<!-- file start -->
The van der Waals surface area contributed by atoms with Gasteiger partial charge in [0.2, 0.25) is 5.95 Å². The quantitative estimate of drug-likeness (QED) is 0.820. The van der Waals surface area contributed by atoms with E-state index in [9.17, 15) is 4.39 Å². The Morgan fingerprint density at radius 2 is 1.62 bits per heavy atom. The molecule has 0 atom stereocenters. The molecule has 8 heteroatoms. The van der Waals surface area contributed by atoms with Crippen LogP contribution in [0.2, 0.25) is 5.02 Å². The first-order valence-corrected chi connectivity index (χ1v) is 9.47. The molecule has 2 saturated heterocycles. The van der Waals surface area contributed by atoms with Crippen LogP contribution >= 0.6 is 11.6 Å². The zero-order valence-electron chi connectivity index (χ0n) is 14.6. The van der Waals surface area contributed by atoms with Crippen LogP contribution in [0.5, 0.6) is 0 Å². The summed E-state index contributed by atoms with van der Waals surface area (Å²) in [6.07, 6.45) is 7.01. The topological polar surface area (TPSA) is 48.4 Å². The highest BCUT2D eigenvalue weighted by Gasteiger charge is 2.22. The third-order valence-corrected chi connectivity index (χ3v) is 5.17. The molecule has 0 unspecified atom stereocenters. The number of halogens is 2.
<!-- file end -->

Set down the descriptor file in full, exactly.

The van der Waals surface area contributed by atoms with Gasteiger partial charge in [0.2, 0.25) is 5.95 Å². The quantitative estimate of drug-likeness (QED) is 0.820. The van der Waals surface area contributed by atoms with E-state index in [9.17, 15) is 4.39 Å². The Morgan fingerprint density at radius 2 is 1.62 bits per heavy atom. The molecule has 0 atom stereocenters. The molecule has 8 heteroatoms. The van der Waals surface area contributed by atoms with Crippen LogP contribution in [0.2, 0.25) is 5.02 Å². The first-order valence-corrected chi connectivity index (χ1v) is 9.47. The molecule has 2 saturated heterocycles. The van der Waals surface area contributed by atoms with Crippen LogP contribution >= 0.6 is 11.6 Å². The zero-order valence-electron chi connectivity index (χ0n) is 14.6. The van der Waals surface area contributed by atoms with Crippen LogP contribution in [0.5, 0.6) is 0 Å². The summed E-state index contributed by atoms with van der Waals surface area (Å²) in [6.07, 6.45) is 7.01. The topological polar surface area (TPSA) is 48.4 Å². The highest BCUT2D eigenvalue weighted by Gasteiger charge is 2.22. The third-order valence-corrected chi connectivity index (χ3v) is 5.17. The molecule has 0 unspecified atom stereocenters. The number of halogens is 2.